We are currently working through a series at Hope in Exile that examines the modern American Evangelical views on singleness, marriage, and the family. The first post of the series was a brief overview, and can be viewed here.
The second post was on my own story, and the story of others who have been “alone on Valentine’s”. Those stories revealed that certain views the church holds can be alienating to singles, and might overemphasize marriage. You can read that second post here.
The third part of this series examined the idea behind the nuclear family, and especially asked if consumerism, as opposed to unity in Christ, might be the major factor behind this overemphasis. You can view that post here.
The series has two major conclusions:
- The Church has wrongly viewed itself as a voluntary association whose ultimate allegiance is at times to the nuclear family, headed by a married couple.
- Our ultimate allegiance is to God, in Christ, through the fellowship of the Church, by the Spirit of God.
This post marks my turn from the problem (overemphasizing marriage) to the solution (a right understanding of our Triune God and His people the Church). Marriage is an incredible witness to the Gospel, but it is not the goal of human life. It can be part of life, but must be held in the light of God’s desire for His own people as His Bride. As we will see this decenters understandings of marriage and the family that we might assume correct.
The Most Important Institution on Earth
The modern American Evangelical churches’ hearty embrace of the modern conception of family is inadequate in light of a Triune understanding of the inbreaking of God’s kingdom in history. “The family is not God’s most important institution on earth,” says theologian Rodney Clapp. He is willing to do so because of his reading of the story of Israel and Christ. This story centrally concerns the obedience of faithful individuals-in-community and their reliance on God. While marriage is an important part of this story and can be an expression of faith, it is not the central element of Israel’s creation and calling. Instead, we should see the Exodus event as constituting Israel’s creation. When we reflect on the Exodus event we recognize that non-Hebrews left with the people they had enslaved (Exodus 12:38).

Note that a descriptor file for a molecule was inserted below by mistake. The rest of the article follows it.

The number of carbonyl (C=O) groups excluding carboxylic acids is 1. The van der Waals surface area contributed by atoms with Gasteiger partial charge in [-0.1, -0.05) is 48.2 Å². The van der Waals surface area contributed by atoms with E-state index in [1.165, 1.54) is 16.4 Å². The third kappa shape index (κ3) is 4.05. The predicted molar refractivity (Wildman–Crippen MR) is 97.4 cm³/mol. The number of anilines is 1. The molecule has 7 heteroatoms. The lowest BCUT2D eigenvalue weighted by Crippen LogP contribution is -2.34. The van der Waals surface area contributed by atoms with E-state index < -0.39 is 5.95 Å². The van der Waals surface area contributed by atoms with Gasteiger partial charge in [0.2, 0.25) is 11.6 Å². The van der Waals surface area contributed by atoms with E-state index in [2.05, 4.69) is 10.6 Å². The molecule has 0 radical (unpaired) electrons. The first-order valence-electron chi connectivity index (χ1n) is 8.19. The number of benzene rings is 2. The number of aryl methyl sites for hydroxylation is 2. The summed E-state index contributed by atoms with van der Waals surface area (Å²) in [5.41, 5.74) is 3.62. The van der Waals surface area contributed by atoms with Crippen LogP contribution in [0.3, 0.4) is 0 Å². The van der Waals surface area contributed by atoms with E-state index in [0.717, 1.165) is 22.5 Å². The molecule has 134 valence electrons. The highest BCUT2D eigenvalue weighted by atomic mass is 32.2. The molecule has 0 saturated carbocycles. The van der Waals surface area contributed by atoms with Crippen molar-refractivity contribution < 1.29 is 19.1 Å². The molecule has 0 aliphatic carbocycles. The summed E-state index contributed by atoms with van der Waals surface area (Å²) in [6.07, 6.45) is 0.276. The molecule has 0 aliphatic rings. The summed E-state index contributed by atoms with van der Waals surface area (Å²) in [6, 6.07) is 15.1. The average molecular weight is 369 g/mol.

God formed a people for Himself in the Exodus and along with the Church they are the most important institution on earth.
Outside of blood/kin relationships, a slave people and some of their masters move out of Egypt, covenanting with God for their survival in the world. Marriage and the family were not a central element of this covenant; the covenant could be kept by anyone through obedience. The story of Christ continues this formation of God’s people. He forms his group of disciples not around familial lines, but obedience to God’s word. Jesus de-centers the concept of family. For Christ, family is not about biological or social association (think about what he says about being “sons of Abraham”), but in those who have encounter him as individuals and join his community through repentance and baptism, declaring commitment to Him and His community. Let’s now examine that encounter between Christ and the individual.
Christ Mediates Marriage (and Everything Else)
I love Dietrich Bonhoeffer. I recently told a friend that when I get to heaven, after probably a “century” or two of just staring at Jesus, I am gonna go talk to Dietrich about life.
In his book “Discipleship”, Dietrich Bonhoeffer describes the encounter between Christ and the individual believer. When Christ calls a person, he asks that their natural ties to reality be broken so that He would be the mediator (the intervening person, interpreting reality) or them: “He wants to be the medium; everything should be seen only through him. He stands not only between me and God, he also stands between me and the world, between me and other people and things.” Discussing Luke 14:26, Bonhoeffer goes on to say, that if the immediate demands of marriage or family keeps the individual from having Christ as their mediator, between them and the world, then those demands must be hated.
Individuals, with their reality mediated through Christ, are then called into the community of God; they “enter discipleship alone, but no one remains alone in discipleship. Those who dare to become single individuals … are given the gift of church-community” says Bonhoeffer. The individual who is willing to give up their family-community receives back the church-community. Bonhoeffer’s words excellently describe the individual’s encounter with the Kingdom reign of Christ, but need further explication as to how the church is constituted as the new family of the Triune God, which I will get to in my next post.